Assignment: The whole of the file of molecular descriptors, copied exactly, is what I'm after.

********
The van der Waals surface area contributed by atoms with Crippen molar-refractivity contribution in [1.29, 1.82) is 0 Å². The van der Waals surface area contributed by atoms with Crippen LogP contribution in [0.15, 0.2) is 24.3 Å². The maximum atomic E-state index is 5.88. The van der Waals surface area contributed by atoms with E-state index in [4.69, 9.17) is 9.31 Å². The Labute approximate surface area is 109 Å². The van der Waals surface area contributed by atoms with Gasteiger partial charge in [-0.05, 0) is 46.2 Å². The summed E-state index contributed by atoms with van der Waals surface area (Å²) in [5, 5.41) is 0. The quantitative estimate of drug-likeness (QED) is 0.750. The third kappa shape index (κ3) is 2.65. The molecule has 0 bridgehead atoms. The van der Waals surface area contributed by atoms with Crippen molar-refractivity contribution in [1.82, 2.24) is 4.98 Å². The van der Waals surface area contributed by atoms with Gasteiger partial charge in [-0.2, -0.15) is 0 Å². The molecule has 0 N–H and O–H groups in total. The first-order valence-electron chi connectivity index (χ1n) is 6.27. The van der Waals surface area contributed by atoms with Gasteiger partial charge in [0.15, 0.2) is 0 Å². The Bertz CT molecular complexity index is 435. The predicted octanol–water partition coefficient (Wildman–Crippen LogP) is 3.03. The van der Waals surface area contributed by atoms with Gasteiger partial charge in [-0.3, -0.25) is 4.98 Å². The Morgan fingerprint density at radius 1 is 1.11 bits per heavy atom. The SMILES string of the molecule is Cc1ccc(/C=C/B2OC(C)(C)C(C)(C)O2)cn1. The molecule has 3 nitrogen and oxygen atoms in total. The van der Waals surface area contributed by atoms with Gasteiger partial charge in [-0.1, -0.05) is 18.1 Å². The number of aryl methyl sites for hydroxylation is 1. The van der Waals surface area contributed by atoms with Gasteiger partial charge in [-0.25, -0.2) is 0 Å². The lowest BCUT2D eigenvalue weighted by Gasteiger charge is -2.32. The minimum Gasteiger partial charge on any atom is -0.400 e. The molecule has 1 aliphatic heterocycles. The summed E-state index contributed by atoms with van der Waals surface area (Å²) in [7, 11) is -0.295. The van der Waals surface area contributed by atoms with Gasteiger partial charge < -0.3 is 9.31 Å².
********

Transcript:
The van der Waals surface area contributed by atoms with Crippen molar-refractivity contribution in [1.29, 1.82) is 0 Å². The van der Waals surface area contributed by atoms with Crippen LogP contribution in [0.15, 0.2) is 24.3 Å². The maximum atomic E-state index is 5.88. The van der Waals surface area contributed by atoms with E-state index in [4.69, 9.17) is 9.31 Å². The Labute approximate surface area is 109 Å². The van der Waals surface area contributed by atoms with Gasteiger partial charge in [-0.05, 0) is 46.2 Å². The summed E-state index contributed by atoms with van der Waals surface area (Å²) in [5, 5.41) is 0. The quantitative estimate of drug-likeness (QED) is 0.750. The third kappa shape index (κ3) is 2.65. The molecule has 0 bridgehead atoms. The van der Waals surface area contributed by atoms with Crippen molar-refractivity contribution in [1.82, 2.24) is 4.98 Å². The van der Waals surface area contributed by atoms with Gasteiger partial charge in [-0.2, -0.15) is 0 Å². The molecule has 0 N–H and O–H groups in total. The first-order valence-electron chi connectivity index (χ1n) is 6.27. The van der Waals surface area contributed by atoms with Gasteiger partial charge in [0.15, 0.2) is 0 Å². The Bertz CT molecular complexity index is 435. The predicted octanol–water partition coefficient (Wildman–Crippen LogP) is 3.03. The van der Waals surface area contributed by atoms with Gasteiger partial charge in [-0.3, -0.25) is 4.98 Å². The Morgan fingerprint density at radius 1 is 1.11 bits per heavy atom. The SMILES string of the molecule is Cc1ccc(/C=C/B2OC(C)(C)C(C)(C)O2)cn1. The molecule has 3 nitrogen and oxygen atoms in total. The van der Waals surface area contributed by atoms with Gasteiger partial charge in [-0.1, -0.05) is 18.1 Å². The number of aryl methyl sites for hydroxylation is 1. The van der Waals surface area contributed by atoms with Gasteiger partial charge in [-0.25, -0.2) is 0 Å². The lowest BCUT2D eigenvalue weighted by Gasteiger charge is -2.32. The minimum Gasteiger partial charge on any atom is -0.400 e. The molecule has 1 aliphatic heterocycles. The summed E-state index contributed by atoms with van der Waals surface area (Å²) in [7, 11) is -0.295. The van der Waals surface area contributed by atoms with Gasteiger partial charge < -0.3 is 9.31 Å².